Those special counsel investigations do have a way of producing results where one might least expect it.
Take the probe being conducted by Robert Mueller into the “Russia thing,” whether the Donald Trump presidential campaign colluded with Russians who were hacking into our electoral process in 2016.
It turns out that Mueller has enlisted the aid of Internal Revenue Services criminal investigative team to help him in his investigation of the Russia matter.
Why is this so, um, titillating?
The president told us when he launched his campaign two years ago that the IRS was conducting a “routine audit,” which prevented him from releasing his tax returns for public view; presidential candidates of both parties have been releasing their returns every election year dating back to 1976.
Trump has vowed to release them; then he backed away from that; then he sort of said he would release them; now he’s apparently back to the “no way” mode regarding the returns.
The IRS involvement is important to Mueller reportedly because it could reveal whether Trump had any business interests in Russia, something he denies. Evidence is piling up that Trump, uh, more than likely lied about that.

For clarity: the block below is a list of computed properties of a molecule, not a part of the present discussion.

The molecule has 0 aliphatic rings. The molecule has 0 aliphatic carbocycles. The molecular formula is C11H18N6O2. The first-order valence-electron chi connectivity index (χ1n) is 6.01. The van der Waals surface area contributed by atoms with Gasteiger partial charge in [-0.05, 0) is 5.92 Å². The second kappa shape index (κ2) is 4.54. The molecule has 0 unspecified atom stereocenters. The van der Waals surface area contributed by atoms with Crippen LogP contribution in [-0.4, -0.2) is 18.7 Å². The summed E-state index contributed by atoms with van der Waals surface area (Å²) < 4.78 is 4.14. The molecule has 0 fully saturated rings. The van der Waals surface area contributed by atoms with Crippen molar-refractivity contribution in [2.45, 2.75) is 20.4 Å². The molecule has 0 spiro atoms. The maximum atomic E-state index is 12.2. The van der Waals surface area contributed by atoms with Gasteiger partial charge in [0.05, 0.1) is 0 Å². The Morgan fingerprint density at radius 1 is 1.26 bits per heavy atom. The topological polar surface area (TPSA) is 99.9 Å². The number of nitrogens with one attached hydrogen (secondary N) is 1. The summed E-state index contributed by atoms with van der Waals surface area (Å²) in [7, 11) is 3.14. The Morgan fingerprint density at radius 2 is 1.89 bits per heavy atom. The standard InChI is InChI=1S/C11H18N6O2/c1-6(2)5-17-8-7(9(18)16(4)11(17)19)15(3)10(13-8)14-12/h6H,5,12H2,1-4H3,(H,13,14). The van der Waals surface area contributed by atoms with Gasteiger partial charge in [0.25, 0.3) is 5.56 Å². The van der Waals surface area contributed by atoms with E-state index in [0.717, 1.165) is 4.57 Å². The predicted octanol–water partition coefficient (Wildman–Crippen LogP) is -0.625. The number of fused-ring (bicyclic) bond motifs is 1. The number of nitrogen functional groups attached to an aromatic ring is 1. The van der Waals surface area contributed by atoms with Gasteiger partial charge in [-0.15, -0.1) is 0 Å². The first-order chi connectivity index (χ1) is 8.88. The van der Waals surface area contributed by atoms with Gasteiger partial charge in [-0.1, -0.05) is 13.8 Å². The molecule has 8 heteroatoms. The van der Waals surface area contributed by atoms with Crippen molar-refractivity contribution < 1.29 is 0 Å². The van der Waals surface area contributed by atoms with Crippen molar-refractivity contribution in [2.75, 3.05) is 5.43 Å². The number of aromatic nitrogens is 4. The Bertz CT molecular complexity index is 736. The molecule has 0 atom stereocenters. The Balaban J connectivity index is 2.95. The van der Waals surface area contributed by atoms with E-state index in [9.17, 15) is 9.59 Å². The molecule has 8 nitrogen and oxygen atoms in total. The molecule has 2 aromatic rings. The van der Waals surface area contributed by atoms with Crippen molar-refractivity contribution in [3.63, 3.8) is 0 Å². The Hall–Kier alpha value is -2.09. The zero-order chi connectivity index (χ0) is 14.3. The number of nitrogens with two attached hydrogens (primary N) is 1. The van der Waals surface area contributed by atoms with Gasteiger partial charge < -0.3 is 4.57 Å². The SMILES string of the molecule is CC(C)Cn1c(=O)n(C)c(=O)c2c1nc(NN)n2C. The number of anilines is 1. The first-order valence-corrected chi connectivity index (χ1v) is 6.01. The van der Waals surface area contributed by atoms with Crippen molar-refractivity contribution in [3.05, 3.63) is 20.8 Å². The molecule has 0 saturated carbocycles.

What needs saying once again is that a routine audit does not prevent release of the returns, according to the IRS. Moreover, Trump never has produced a shred evidence that the IRS is actually auditing his tax returns; he’s presumed that we should take his word for it.
The tax returns are important for a number of reasons. They shed light on the nation’s top public official’s business connections; they will tell us if the president really is as rich as he kept bragging he is; in this instance, they’ll reveal whether Trump is truthful about having “no business dealings in Russia.”
The tax return issue won’t go away. Nor should it. Not until the president keeps faith with a four-decade political tradition and releases them for full public scrutiny.